Why Jay Powell Needs to Start Tracking the News from Kherson

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Children stand on a playground in front of a destroyed building in Kalinivka, north of Kyiv, on September 15, 2022. Christopher Smart writes, Ukraine’s recent counter-attack is set to make the task of the US Federal Reserve more difficult.

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Sergei Chuzavkov / AFP via Getty Images

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About the Author: Christopher Smart Chief global strategist and head of the Barings Investment Institute, and a former senior economic policy officer at the US Treasury and the White House.

Rarely are dry price figures from Washington and distant, horrific battle scenes so intertwined, but the rapid progress of Ukrainian forces is set to fuel global inflation further. As the Federal Open Market Committee prepares for its next interest rate hike, its members should keep in mind that rising global tensions could sustain US inflation long after domestic pressures ease.

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Emotional images of Ukrainians embracing free soldiers will double down on Western determination to support Kyiv, while a brutal Russian response will undoubtedly lead to toughening of sanctions and disruptions in commodity markets. China’s continued support for Russia, meanwhile, will fuel calls for even more tariffs and sanctions against Beijing, even in a more limited form expressed on Thursday at the Central Asian summit. (Oh, and at some point, the dollar will push up the price of US imports, too.)

The latest consumer price index showed a fall in inflation for the third consecutive month. But it may not reach the lower limit any time soon. Exclude the volatile categories of food and energy, and prices rose 0.6% last month. Tight labor markets and resilient consumer spending make attempts to push inflation back to the Fed’s 2% target, which looks slower and bumpier than anyone else. Current market expectations that the Fed may begin cutting rates as early as next spring seem optimistic.

Beyond the dynamics of the US economy, however, the global picture seems less and less helpful. Over the past several days, Ukraine has driven out Russian troops in a retaliatory operation aimed at taking back the strategic port city of Kherson. The surprising advance reinforces the argument that Western weapons, training and loans deliver results. US defense has been spent creeping out as a ratio to GDP over the past five years, but is now set to rise sharply when the Senate votes on a defense budget for next year that could be as high as $847 billion– Huge growth of 17% in Europe and Asia due to inflation and rising security threats. America is also ready to expand already widespread Support Ukraine’s economic recovery.

Russian President Vladimir Putin would naturally order a military response to the current setback that would lead to further disruption of global energy markets. He has been reluctant to order a general mobilization that would be widely unpopular, while talk of nuclear escalation at this stage would be tantamount to acknowledging what Russian campaigners described as a limited “special operation” has failed. But there will certainly be a brutal counterattack that involves artillery pounding cities, destroying critical infrastructure and killing civilians.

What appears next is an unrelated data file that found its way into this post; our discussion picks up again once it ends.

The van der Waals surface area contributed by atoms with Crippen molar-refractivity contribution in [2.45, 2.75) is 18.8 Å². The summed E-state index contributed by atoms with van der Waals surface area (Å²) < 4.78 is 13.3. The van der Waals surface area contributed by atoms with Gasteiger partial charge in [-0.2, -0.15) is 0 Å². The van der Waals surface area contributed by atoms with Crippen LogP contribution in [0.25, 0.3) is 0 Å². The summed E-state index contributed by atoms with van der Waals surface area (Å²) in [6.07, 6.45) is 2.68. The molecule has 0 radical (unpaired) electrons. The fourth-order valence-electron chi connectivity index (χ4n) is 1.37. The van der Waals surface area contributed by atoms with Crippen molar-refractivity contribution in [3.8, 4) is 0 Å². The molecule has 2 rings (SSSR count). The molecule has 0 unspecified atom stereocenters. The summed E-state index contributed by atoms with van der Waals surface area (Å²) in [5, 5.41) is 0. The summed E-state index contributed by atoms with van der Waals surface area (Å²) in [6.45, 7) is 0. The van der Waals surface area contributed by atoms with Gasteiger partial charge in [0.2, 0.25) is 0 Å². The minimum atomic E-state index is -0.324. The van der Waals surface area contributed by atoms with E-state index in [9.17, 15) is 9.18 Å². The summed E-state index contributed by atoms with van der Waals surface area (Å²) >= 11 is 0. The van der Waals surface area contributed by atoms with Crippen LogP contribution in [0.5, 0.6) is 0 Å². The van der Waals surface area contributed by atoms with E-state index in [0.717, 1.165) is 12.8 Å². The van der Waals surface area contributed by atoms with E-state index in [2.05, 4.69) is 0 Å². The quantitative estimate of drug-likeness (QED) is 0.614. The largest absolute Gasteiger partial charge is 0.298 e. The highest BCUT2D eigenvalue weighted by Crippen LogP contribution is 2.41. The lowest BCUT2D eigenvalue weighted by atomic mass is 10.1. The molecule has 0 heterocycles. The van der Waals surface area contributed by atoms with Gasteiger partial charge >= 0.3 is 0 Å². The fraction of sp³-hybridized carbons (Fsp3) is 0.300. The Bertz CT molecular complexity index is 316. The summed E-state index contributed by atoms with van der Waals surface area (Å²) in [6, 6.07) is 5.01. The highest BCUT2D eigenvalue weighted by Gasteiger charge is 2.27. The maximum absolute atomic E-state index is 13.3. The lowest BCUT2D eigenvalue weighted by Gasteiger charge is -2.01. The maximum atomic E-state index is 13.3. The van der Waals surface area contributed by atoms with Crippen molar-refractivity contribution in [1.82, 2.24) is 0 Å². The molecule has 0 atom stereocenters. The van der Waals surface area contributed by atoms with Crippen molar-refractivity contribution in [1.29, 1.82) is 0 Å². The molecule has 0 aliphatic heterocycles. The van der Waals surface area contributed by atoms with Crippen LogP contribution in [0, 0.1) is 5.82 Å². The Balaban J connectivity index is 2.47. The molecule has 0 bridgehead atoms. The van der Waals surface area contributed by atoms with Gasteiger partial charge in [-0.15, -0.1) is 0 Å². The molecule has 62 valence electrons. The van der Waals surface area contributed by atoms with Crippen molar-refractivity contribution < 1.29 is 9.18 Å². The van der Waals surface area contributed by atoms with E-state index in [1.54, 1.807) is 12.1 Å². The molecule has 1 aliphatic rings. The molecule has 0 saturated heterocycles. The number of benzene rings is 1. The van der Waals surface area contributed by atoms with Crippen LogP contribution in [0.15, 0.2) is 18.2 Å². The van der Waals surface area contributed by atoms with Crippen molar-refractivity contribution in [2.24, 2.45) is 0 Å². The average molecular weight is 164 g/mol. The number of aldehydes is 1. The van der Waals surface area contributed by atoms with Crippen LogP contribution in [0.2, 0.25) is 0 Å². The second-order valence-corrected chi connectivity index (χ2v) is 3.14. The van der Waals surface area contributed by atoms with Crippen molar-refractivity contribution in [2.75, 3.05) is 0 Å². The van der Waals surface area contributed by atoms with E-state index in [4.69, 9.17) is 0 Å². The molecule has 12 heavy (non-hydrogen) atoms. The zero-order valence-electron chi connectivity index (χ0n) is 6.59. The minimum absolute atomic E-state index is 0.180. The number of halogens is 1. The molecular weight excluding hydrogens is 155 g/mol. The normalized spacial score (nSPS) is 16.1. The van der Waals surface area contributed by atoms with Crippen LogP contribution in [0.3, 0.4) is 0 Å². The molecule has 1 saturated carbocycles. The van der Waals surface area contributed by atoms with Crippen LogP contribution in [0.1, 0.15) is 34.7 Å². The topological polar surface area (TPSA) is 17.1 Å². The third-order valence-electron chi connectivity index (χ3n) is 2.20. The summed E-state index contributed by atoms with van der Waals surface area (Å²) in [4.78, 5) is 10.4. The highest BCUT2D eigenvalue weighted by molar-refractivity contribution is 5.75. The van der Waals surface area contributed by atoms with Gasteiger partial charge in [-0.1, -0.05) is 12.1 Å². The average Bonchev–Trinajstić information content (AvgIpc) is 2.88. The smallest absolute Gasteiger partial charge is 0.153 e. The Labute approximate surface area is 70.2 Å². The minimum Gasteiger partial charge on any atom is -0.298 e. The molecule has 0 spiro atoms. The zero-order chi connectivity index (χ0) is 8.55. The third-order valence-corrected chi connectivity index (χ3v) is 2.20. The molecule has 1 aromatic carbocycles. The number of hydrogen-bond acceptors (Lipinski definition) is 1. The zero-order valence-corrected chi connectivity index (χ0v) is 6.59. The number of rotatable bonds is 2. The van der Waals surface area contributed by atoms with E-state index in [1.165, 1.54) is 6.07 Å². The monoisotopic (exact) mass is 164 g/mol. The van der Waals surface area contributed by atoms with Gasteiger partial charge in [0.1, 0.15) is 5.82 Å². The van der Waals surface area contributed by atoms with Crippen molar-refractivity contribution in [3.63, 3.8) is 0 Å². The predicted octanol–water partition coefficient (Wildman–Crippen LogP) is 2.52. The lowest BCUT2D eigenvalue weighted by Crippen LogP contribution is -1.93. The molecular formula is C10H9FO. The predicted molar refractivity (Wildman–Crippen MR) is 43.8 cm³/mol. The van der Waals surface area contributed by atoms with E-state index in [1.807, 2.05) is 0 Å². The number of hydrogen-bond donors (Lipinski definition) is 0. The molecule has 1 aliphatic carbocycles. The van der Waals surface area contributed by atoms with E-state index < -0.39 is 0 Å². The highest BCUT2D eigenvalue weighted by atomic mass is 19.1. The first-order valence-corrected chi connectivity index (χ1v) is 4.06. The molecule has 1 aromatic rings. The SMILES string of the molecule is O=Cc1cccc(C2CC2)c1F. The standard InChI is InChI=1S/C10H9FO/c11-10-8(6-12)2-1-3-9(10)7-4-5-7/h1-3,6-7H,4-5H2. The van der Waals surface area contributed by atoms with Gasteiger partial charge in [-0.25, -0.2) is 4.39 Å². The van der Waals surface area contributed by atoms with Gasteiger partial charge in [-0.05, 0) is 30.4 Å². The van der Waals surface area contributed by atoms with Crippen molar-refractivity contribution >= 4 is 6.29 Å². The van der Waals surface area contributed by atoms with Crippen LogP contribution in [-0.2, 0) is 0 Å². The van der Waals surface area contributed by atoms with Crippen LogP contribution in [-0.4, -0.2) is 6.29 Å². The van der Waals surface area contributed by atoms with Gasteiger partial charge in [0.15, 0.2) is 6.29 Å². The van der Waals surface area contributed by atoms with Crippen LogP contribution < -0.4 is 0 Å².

This dynamic will strengthen European determination to end energy purchases from Russia and spur new efforts encourage India and others To reduce its own Russian oil business. 1 july deal Ukrainian and Russian wheat and fertilizer exports through the Black Sea may not be renewed when they expire in November, which is likely to deal another blow to global food prices.

Putin fired lukewarm support With Chinese President Xi Jinping at the Samarkand Summit. China’s trade with Russia continues to expand. Beijing has opted not to violate US sanctions against Russia, but its continued oil purchases and refusal to condemn Ukraine’s invasion will further worsen relations with Washington. With glimmering hopes of a tariff cut that will reduce US inflation, the fight is unlikely to escalate. In fact, US firms doing business in China should be prepared for more tariffs and sanctions in the coming months.

Adding to this cocktail of higher defense spending, rising commodity prices and new tariffs will likely result in a dollar that will not be able to maintain its current super-strong exchange rate. Deteriorating geopolitics usually increase the attractiveness of the dollar as a safe haven, but it is difficult to maintain current valuations after the end of the Fed hike. A weaker dollar will make imports more expensive and keep inflation warm.

Federal Reserve Chairman Jerome Powell and his allies can do little about these pressures without constructive American diplomacy. At some point, Russia and Ukraine will have to come to terms; US arbitration which includes concessions on existing sanctions will be an important part of the package. Meanwhile, China’s relationship requires a long-term approach that allows Beijing to share the global stage with Washington, even if sharp differences remain. Without it, the world’s two largest economies would be headed in a dangerous direction that adds risks and costs to global commerce, even if they manage to avoid a direct military conflict.

Such diplomatic initiatives are probably years away if they are even possible. For now, the Fed will need to keep a close eye on news from eastern Ukraine and rising geopolitical tensions that will make handling an already challenging mandate even more difficult.

Such guest comments are written by writers outside of Barron’s and Marketwatch newsrooms. They reflect the perspective and views of the authors. Submit commentary proposals and other feedback [email protected],

Credit: www.marketwatch.com /

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